This is a series highlighting folks who identify as Radical Doulas. Are you interested in being part of the series? Go here to provide your responses to the profile questions and I’ll include you!
About Hannah Yore: I offer full spectrum, sliding scale services that include prenatal, labor, and postpartum support as well as miscarriage and abortion counseling in the New York City area. I am committed to providing advocacy and companionship to pregnant people throughout a range of reproductive experiences and support my clients holistically. I am associated with DONA International and NYC’s Healthy Women, Healthy Futures Initiative. In addition to my work as a doula, I also have experience conducting international women’s health research, advocacy, and case management services. For more information, please email me at email@example.com.
What inspired you to become a doula?
I have worked for five years with reproductive justice and sexual health organizations domestically and internationally as an advocate, case manager, and researcher. I also served as a promotora’s assistant in The Dominican Republic, providing holistic healthcare services to individuals in their homes. Many of the individuals I worked with expressed anxiety over navigating pregnancy, abortion, and family planning. I decided that being a doula provided me another opportunity to both expand my knowledge around natural medicine and better support women during emotional and monumental periods in their lives.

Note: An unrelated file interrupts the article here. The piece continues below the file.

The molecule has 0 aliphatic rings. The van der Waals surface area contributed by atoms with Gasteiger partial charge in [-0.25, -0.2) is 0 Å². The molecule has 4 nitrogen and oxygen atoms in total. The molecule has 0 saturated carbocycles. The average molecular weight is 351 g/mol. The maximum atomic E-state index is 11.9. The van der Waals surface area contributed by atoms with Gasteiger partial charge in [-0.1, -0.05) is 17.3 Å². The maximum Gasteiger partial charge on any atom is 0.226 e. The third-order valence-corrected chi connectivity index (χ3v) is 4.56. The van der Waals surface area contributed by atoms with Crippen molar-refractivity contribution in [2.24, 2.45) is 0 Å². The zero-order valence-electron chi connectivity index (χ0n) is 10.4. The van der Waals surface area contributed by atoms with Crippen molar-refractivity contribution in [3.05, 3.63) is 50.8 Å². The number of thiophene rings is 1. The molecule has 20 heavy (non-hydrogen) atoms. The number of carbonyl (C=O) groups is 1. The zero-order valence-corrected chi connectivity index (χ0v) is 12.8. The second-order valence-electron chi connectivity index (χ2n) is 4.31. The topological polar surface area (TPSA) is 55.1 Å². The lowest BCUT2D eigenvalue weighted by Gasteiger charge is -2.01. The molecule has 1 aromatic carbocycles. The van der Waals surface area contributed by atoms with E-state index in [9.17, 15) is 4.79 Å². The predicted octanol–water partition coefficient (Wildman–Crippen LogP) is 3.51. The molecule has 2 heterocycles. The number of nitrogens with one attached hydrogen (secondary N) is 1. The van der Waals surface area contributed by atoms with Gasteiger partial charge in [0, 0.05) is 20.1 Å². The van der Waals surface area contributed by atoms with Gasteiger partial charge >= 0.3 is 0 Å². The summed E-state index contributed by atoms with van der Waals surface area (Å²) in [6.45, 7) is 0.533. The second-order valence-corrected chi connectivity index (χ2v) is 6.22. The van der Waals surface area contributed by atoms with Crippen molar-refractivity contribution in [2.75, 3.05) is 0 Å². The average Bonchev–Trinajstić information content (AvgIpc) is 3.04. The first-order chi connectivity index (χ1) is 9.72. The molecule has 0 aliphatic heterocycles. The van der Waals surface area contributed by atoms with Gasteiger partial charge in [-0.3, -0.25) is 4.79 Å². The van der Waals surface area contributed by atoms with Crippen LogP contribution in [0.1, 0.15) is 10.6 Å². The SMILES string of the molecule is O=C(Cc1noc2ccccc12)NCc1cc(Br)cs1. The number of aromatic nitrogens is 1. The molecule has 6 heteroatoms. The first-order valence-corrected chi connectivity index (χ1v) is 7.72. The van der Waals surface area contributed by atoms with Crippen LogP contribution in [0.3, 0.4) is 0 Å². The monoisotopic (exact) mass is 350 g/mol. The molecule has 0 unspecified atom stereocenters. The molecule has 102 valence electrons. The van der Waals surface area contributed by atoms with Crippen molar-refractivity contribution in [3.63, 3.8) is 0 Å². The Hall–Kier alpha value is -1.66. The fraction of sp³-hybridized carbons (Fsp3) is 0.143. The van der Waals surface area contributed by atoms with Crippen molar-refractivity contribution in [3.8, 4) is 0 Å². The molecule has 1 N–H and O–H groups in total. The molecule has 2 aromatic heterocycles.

Why do you identify with the term radical doula?
Personally, identifying as a radical doula means acknowledging the ways in which current socio-economic systems negatively affect the reproductive experiences of queer folks, women of color, and those living in poverty. Having a radical doula practice requires that I take into account how my clients’ histories and intersecting identities influence their feelings around and experiences of reproductive choice and agency.
What is your doula philosophy and how does it fit into your broader political beliefs?
I believe doulas must take into account their clients’ mental and social realities rather than strictly the physical components of reproduction. My doula practice is an extension of my political beliefs and work as an organizer and activist around issues of social justice. As a feminist socialist organizer and international reproductive justice practitioner, I am committed to mitigating the harmful affects for-profit medical industries have on socially and economically marginalized communities.
What is your favorite thing about being a doula?
My favorite thing about being a doula is having the opportunity to learn from my clients. I have been fortunate to bear witness to extraordinary moments of strength, vulnerability, and resilience and each women with whom I work helps enrich my philosophy as a doula and expand my knowledge around healing, medicine, and human connection.
If you could change one thing about the experience of pregnancy and birth, what would it be?
There are many issues surrounding pregnancy and birth, however, I would prioritize improving the relationship between individuals and their doctors. Unfortunately, pregnant folks are often left feeling confused and discouraged after medical appointments. I would like to see more culturally competent, individualized care models in hospital and OBGYN settings.